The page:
Meniscus Repair Surgery at World Class Hospitals in India.
Meniscus Repair Surgery
The meniscus is the soft rubbery bumper cushion that sits between the thigh bone and the leg bone. There are two menisci in the knee; a medial (inside) and a lateral (outside) meniscus. These structures act as shock absorbers that decrease the stress seen by the articular cartilage found on the end of the thigh bone and leg bone. Meniscus injuries are quite common and occur in patients of all ages. An injury can occur as a result of squatting, turning or twisting during almost any activity. Once the meniscus is torn, symptoms like locking, clicking, and catching may occur due to the torn fragment. In addition, patients will frequently notice swelling in the knee. The pain will be localized along the joint line on the inside or the outside of the knee depending on the tear. The diagnosis is made based upon a history and physical exam and frequently special tests. X-rays are often normal. If there is some question regarding the diagnosis and MRI can be obtained to confirm a tear. Most tears remain symptomatic and will ultimately require treatment if they interfere with activities of daily living or sports and recreation activities.
Like a lot of knee injuries, a meniscus tear can be painful and debilitating. Unfortunately, it’s quite common. In fact, a meniscal tear is one of the most frequently occurring cartilage injuries of the knee.
So what is the meniscus? It’s a piece of cartilage in your knee that cushions and stabilizes the joint. It protects the bones from wear and tear. But all it takes is a good twist of the knee to tear the meniscus. In some cases, a piece of the shredded cartilage breaks loose and catches in the knee joint, causing it to lock up.
Symptoms of Torn Meniscus
Torn knee cartilage generally produces pain in the region of the tear and swelling in the knee joint. These symptoms are made worse with pivoting motions, squatting, and vigorous activities. Torn meniscus fragments can get caught in the knee joint and cause catching sensations. If a large enough fragment becomes lodged between the bearing surfaces, the knee may ‘lock’ and become unable to be fully bent or extended.
Types of Surgery
Described below are three types of surgery for torn meniscus, although the third (complete meniscectomy) is avoided if possible. One (partial meniscectomy) accounts for the vast majority of surgeries. Today, almost all meniscus surgery is done arthroscopically. In arthroscopic surgery, small incisions are made and a flexible tube with a miniature camera and light source attached is inserted. The procedure is guided by images from the camera. Tiny instruments are placed at the tip of the tube to perform the surgical procedure.
Partial Meniscectomy (Removal of Torn Meniscus Tissue)
If you are facing potential surgery for a knee meniscus tear, it’s very likely that you are considering a procedure called partial meniscectomy. Since the meniscus serves an important function in the knee, it is best to save as much of the meniscus as possible. A partial meniscectomy involves the removal of the torn piece of the meniscus only – the undamaged portion of the meniscus remains in place. This procedure is typically performed arthroscopically. A small shaver is used to remove the torn part of the meniscus. This is different than a surgery for meniscus repair. Meniscus repair involves suturing together the torn portions of the meniscus and allowing the meniscus to heal. Note: on the meniscus tear images, you will see the terms medial and lateral. “Medial” refers to the portion of the knee toward the midline of the body, the inside portion of the knee between the legs. “Lateral” refers to the outside portion of the knee, away from the midline of the body.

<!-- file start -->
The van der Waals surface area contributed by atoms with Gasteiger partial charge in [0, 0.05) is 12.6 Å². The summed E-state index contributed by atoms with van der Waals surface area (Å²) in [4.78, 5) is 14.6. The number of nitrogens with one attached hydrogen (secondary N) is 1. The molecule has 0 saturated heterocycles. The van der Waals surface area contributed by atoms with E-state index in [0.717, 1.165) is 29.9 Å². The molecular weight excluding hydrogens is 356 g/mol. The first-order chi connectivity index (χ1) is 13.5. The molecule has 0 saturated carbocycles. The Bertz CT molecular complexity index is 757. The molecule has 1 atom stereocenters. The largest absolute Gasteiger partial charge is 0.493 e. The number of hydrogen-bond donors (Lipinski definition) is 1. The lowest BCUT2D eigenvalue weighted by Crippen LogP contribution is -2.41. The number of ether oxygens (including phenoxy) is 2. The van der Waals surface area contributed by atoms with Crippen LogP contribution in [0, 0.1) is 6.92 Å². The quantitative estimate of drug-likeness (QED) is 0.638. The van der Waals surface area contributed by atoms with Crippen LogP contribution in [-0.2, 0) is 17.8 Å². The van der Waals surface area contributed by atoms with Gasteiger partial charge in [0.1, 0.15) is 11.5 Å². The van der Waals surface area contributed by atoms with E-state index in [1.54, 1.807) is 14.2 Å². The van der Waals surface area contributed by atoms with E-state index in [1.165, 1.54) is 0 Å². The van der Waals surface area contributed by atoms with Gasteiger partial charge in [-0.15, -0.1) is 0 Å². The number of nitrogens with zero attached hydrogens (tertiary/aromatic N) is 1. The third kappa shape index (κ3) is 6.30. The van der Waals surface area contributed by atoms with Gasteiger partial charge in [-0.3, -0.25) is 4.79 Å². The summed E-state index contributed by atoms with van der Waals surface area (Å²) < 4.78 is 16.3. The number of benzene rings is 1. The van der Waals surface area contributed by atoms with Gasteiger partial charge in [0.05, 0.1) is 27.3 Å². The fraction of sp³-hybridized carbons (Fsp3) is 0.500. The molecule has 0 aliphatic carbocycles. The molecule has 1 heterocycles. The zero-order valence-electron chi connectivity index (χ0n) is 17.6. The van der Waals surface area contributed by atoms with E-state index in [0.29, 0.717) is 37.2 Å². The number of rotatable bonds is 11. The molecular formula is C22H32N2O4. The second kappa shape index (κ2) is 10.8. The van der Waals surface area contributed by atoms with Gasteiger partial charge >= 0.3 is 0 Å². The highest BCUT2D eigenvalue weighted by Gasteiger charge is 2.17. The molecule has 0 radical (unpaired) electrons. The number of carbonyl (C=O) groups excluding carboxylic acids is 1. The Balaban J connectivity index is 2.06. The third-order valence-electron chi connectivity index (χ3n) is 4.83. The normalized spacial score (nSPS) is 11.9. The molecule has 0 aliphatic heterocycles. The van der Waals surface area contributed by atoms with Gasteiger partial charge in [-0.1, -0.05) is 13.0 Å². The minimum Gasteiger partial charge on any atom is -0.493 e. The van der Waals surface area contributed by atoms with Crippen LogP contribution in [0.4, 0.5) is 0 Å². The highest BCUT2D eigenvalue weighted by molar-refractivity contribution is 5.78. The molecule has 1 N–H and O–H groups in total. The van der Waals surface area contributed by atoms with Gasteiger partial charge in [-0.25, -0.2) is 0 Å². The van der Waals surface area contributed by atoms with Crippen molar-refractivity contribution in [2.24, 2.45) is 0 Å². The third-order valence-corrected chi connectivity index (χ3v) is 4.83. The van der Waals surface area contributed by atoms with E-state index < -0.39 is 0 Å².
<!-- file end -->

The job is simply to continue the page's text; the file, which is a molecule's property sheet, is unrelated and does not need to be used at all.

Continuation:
Meniscus Repair (Repairing Torn Meniscus Tissue when it can heal)
Meniscus repair is far less common than partial meniscectomy because a repair can only be done if the tear is in the area of the meniscus that has a blood supply (the outer edge or “red zone”). Other factors can also limit the success of this procedure. For example, complex tears or tears in cartilage that is very worn or thin are less likely to respond well. In a repair procedure, the surgeon will use either sutures or small bio-absorbable tacks to bring the pieces of meniscus back together
Surgery for Meniscal Tears
Surgery is typically aimed at either removing the damaged tissue, repairing it, or possibly removing the meniscus entirely. While the success of the procedure will always be contingent upon a multitude of factors, these processes are considered most effective for individuals who are under the age of 30. The likelihood of success is also higher for individuals who seek treatment promptly after injury than those who wait. The most common types of surgery for meniscal tears include:
- Meniscectomy. In this procedure, surgeons insert an arthroscopic camera into the knee of the patient to locate and view the tear. For most tears, the damaged portion of the meniscus will be removed and then sutures will be used to reaffix the disc together. This is referred to as a partial meniscectomy. In a full meniscectomy, the entirety of the meniscus is removed, though this presents a heightened risk for future complications.
- Repair. If at all possible, particularly in younger patients, doctors usually prefer a meniscal repair to a meniscectomy. In this procedure, arthroscopic cameras are used to locate the tear, and the damaged area is then repaired with the use of surgical sutures.
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